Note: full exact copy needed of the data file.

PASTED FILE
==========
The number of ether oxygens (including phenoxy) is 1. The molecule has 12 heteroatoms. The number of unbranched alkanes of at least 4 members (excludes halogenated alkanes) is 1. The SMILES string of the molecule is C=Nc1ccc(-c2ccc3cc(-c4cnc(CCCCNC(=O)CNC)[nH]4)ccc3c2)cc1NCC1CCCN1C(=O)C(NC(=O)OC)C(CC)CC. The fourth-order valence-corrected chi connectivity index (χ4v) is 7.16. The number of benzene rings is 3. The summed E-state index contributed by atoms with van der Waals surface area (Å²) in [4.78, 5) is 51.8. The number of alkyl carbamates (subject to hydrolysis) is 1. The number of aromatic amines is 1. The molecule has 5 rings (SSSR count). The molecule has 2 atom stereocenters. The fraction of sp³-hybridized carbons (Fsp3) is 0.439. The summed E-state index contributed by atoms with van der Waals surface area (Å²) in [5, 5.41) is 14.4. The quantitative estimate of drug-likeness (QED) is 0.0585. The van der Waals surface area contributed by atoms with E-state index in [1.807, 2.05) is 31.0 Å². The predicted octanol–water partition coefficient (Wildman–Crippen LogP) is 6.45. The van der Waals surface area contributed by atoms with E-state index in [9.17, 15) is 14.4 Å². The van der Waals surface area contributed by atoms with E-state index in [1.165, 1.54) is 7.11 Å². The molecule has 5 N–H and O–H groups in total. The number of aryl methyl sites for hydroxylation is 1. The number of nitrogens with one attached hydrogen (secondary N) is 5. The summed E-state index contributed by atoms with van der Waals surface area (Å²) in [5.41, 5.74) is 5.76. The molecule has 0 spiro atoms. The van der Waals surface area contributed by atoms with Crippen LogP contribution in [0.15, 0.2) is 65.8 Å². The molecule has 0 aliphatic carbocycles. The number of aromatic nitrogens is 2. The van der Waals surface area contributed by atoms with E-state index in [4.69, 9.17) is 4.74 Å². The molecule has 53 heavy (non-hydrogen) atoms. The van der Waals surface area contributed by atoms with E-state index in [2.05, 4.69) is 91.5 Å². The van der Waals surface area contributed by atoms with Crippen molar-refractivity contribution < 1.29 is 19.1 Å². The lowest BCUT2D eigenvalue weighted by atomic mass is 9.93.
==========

The number of ether oxygens (including phenoxy) is 1. The molecule has 12 heteroatoms. The number of unbranched alkanes of at least 4 members (excludes halogenated alkanes) is 1. The SMILES string of the molecule is C=Nc1ccc(-c2ccc3cc(-c4cnc(CCCCNC(=O)CNC)[nH]4)ccc3c2)cc1NCC1CCCN1C(=O)C(NC(=O)OC)C(CC)CC. The fourth-order valence-corrected chi connectivity index (χ4v) is 7.16. The number of benzene rings is 3. The summed E-state index contributed by atoms with van der Waals surface area (Å²) in [4.78, 5) is 51.8. The number of alkyl carbamates (subject to hydrolysis) is 1. The number of aromatic amines is 1. The molecule has 5 rings (SSSR count). The molecule has 2 atom stereocenters. The fraction of sp³-hybridized carbons (Fsp3) is 0.439. The summed E-state index contributed by atoms with van der Waals surface area (Å²) in [5, 5.41) is 14.4. The quantitative estimate of drug-likeness (QED) is 0.0585. The van der Waals surface area contributed by atoms with E-state index in [1.807, 2.05) is 31.0 Å². The predicted octanol–water partition coefficient (Wildman–Crippen LogP) is 6.45. The van der Waals surface area contributed by atoms with E-state index in [9.17, 15) is 14.4 Å². The van der Waals surface area contributed by atoms with E-state index in [1.165, 1.54) is 7.11 Å². The molecule has 5 N–H and O–H groups in total. The number of aryl methyl sites for hydroxylation is 1. The number of nitrogens with one attached hydrogen (secondary N) is 5. The summed E-state index contributed by atoms with van der Waals surface area (Å²) in [5.41, 5.74) is 5.76. The molecule has 0 spiro atoms. The van der Waals surface area contributed by atoms with Crippen LogP contribution in [0.15, 0.2) is 65.8 Å². The molecule has 0 aliphatic carbocycles. The number of aromatic nitrogens is 2. The van der Waals surface area contributed by atoms with E-state index in [4.69, 9.17) is 4.74 Å². The molecule has 53 heavy (non-hydrogen) atoms. The van der Waals surface area contributed by atoms with E-state index in [2.05, 4.69) is 91.5 Å². The van der Waals surface area contributed by atoms with Crippen molar-refractivity contribution < 1.29 is 19.1 Å². The lowest BCUT2D eigenvalue weighted by atomic mass is 9.93.